You can also switch out the Reading Comp section and replace it with a Spanish (or English, if your are teaching in Spanish) curriculum. This coming school year, Spanish will be its own subject in our house. I think learning a second language should be implemented early and taught on the same level of importance as any of the other core subjects (i.e., Math, Reading, Science, etc.) This does not mean that you can’t practice the language at any other time (quite the opposite, really!) or that you shouldn’t designating time/days for speaking the second language only. But by incorporating it into your school lessons, you assign the learning of this second language to be of equal value to your other subjects.

Arts and Crafts

I really enjoyed using the Arts & Crafts time to incorporate cultural activities that either complemented the bilingual/bicultural book we read earlier in the lesson, or to introduce a new idea or concept. For example, we read Playing Lotería by René Colato Laínez. I supplemented the book by having my child create her own “Lotería” board, which we later played. Or when Día de los Muertos rolls around, we may read Yuyi Morales’ Just a Minute: A Trickster Tale and Counting Book and then follow up by making a calavera mask or puppet (she has some great crafts on her website.)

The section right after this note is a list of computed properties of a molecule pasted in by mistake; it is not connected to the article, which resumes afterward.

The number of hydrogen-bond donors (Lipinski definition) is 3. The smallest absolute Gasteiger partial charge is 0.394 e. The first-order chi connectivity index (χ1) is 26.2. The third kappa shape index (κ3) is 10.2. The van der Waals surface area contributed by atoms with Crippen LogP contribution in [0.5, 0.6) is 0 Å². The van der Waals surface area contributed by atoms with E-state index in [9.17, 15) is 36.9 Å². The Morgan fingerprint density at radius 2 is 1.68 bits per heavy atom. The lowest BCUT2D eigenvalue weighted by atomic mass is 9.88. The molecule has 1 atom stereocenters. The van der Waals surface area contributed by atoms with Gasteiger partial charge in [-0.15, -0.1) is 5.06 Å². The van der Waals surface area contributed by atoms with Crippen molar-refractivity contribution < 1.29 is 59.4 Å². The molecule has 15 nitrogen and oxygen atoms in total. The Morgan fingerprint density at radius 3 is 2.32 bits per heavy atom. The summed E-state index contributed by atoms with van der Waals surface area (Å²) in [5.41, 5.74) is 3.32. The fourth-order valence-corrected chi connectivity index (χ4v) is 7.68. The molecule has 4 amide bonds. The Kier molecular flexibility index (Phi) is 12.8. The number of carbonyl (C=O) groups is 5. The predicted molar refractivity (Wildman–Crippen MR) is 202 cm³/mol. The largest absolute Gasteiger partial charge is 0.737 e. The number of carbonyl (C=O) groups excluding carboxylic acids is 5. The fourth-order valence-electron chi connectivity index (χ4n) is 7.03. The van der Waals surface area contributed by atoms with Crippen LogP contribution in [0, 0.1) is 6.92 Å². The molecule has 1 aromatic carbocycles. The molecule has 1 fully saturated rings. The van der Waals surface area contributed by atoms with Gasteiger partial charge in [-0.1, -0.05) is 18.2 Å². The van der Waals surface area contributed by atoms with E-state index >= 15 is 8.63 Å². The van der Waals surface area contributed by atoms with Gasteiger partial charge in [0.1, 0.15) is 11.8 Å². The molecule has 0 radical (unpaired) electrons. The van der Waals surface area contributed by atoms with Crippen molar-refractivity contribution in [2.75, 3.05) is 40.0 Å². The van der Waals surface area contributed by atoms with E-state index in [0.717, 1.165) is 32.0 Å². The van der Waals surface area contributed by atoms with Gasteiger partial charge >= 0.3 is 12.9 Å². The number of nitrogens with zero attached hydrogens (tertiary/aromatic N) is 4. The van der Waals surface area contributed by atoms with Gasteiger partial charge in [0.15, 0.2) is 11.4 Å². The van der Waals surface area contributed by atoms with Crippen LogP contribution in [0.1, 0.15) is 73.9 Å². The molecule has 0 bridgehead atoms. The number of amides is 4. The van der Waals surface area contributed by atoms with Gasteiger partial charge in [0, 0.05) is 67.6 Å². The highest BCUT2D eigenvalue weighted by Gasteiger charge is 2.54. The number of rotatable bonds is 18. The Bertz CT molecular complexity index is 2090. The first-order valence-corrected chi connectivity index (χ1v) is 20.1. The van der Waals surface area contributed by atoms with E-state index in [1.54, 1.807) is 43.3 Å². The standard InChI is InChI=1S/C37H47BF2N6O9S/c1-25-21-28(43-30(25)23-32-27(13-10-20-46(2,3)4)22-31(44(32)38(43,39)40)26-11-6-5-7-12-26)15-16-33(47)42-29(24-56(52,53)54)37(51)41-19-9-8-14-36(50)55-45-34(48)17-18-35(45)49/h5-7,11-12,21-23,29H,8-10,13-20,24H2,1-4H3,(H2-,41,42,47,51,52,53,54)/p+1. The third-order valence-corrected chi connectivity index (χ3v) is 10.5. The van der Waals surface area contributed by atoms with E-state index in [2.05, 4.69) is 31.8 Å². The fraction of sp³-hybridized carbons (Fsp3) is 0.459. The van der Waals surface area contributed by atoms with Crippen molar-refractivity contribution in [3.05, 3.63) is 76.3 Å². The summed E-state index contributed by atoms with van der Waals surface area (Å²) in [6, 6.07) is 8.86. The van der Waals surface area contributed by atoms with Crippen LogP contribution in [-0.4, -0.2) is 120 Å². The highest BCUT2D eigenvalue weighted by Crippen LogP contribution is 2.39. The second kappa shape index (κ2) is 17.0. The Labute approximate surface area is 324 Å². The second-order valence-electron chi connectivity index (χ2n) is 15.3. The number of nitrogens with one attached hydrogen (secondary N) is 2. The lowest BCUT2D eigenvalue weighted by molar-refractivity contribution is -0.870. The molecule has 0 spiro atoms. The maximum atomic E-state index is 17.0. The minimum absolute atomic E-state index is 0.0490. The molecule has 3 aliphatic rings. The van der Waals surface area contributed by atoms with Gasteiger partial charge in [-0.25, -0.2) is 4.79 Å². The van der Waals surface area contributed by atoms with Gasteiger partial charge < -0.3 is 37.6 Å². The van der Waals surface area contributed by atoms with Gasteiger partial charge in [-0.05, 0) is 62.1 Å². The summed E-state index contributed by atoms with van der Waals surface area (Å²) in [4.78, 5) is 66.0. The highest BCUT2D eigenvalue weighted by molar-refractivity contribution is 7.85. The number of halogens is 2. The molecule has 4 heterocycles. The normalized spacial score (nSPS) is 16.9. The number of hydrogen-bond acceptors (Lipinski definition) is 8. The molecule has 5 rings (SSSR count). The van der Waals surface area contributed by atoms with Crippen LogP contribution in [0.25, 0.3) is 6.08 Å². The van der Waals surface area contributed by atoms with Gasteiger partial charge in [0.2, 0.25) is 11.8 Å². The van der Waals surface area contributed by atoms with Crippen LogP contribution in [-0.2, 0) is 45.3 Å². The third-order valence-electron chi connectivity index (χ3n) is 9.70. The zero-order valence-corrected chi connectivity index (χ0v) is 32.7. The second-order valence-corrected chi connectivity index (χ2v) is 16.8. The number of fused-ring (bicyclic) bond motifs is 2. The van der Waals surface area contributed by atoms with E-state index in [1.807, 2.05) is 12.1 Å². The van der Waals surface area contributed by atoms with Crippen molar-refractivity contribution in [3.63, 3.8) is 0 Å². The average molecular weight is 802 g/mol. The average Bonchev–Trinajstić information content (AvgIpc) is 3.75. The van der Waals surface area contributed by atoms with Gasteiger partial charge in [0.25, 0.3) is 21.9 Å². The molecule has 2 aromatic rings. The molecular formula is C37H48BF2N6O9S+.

So regardless of whether you are teaching in Spanish or English, it is possible to structure your time so that you can incorporate a second language. And if you are worried about how to schedule your day, remember that the method you choose will help you to organize your lessons.

Anyone else? How are you scheduling your days?

Tomorrow: What do I teach my Kindergartener and where do I find it?

Con mucho cariño…

Did you enjoy this article? Are you thinking about homeschooling your child? Let me help! My book - The Latino Family's Guide to Homeschooling - covers everything you see here and more.